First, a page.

The window was covered in steam. She felt the words building in her throat. She tried to force them out, but nothing would come.

He was walking away.

‘Why did you do it?’ she said. ‘Patrick! Why did you do it?!’

A gust of wind blew rain through the empty doorway. She scrubbed the window with both hands, but there was no sign of him. There was no sign of him at all.

Ian Rankin on Edinburgh: A Literary Tour/ Video

Ian Rankin on Edinburgh: A Literary Tour/ Video.

Interlitq publishes a further extract from “Le crabe et l’aube” by Antoine de Lévis-Mirepoix, translated by Peter Robertson

Antoine de Lévis-Mirepoix

Interlitq publishes a further extract from Le crabe et l’aube by Franco-Argentine author Antoine de Lévis-Mirepoix, translated from the French into the English by Peter Robertson.

About Antoine de Lévis-Mirepoix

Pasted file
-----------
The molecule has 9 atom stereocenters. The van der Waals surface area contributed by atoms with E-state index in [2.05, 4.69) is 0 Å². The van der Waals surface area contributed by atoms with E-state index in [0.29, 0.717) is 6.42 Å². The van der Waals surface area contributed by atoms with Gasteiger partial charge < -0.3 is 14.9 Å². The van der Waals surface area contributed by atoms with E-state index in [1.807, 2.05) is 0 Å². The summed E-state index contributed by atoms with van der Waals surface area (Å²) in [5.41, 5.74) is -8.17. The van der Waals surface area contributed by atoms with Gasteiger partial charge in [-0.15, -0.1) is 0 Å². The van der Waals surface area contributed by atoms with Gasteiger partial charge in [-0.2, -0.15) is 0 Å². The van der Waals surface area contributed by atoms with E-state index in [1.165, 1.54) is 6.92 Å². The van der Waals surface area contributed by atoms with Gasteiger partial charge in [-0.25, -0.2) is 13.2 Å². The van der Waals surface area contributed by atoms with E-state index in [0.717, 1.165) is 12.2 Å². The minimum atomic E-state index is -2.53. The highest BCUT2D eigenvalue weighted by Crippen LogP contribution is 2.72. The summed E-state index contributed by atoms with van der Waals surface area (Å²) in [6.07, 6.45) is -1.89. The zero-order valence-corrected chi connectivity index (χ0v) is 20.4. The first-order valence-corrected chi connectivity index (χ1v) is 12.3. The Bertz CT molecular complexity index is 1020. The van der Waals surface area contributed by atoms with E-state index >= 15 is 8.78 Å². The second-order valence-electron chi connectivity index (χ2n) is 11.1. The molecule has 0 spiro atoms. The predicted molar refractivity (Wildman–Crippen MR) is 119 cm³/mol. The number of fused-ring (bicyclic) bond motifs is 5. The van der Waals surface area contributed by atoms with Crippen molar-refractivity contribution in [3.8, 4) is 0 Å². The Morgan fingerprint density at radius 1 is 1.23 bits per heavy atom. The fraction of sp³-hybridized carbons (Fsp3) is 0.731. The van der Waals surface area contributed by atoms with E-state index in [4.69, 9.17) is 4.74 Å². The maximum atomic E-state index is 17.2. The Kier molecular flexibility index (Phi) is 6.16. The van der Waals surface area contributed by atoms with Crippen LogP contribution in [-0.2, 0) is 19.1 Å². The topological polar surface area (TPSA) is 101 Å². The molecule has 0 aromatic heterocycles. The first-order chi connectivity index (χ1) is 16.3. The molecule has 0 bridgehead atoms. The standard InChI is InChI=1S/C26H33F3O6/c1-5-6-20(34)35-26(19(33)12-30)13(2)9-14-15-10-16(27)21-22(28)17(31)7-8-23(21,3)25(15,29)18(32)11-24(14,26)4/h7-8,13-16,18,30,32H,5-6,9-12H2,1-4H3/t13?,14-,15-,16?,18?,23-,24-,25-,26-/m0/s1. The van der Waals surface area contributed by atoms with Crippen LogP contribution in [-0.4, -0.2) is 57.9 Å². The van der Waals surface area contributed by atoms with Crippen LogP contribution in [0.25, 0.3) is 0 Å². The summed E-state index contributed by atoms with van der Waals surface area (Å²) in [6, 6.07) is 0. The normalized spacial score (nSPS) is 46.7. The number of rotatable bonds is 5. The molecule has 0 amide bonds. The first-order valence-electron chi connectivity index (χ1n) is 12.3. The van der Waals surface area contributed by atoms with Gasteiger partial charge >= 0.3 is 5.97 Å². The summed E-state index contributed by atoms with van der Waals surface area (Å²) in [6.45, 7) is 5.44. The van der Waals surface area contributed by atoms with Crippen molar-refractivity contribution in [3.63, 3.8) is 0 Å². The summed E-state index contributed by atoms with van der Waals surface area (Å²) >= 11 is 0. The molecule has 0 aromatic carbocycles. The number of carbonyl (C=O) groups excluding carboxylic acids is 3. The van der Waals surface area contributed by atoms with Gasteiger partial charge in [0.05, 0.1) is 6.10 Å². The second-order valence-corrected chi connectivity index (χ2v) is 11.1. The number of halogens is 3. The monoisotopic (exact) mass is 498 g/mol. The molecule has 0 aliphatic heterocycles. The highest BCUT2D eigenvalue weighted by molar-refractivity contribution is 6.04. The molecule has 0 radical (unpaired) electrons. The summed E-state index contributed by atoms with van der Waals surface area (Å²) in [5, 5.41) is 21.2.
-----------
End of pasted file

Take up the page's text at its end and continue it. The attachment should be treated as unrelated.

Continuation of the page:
About Peter Robertson

Read Extract 1 of Le crabe et l’aube by Antoine de Lévis-Mirepoix, translated by Peter Robertson.

Interlitq to publish a further extract from “Le crabe et l’aube” by Antoine de Lévis-Mirepoix, translated by Peter Robertson

Antoine de Lévis-Mirepoix

April 2018: Interlitq to publish a further extract from Le crabe et l’aube by Franco-Argentine author Antoine de Lévis-Mirepoix, translated from the French into the English by Peter Robertson.

About Antoine de Lévis-Mirepoix

About Peter Robertson

Read Extract 1 of Le crabe et l’aube by Antoine de Lévis-Mirepoix, translated by Peter Robertson.

Peter Robertson’s translation of Horacio Quiroga’s story, “El almohadón de plumas” published as audio by Breakroom Stories

Horacio Quiroga

Peter Robertson‘s translation from the Spanish to the English of Horacio Quiroga‘s story, “El almohadón de plumas” (“The Feather Pillow”) has been published as an audio by Breakroom Stories.

About Horacio Quiroga

About Peter Robertson

About Breakroom Stories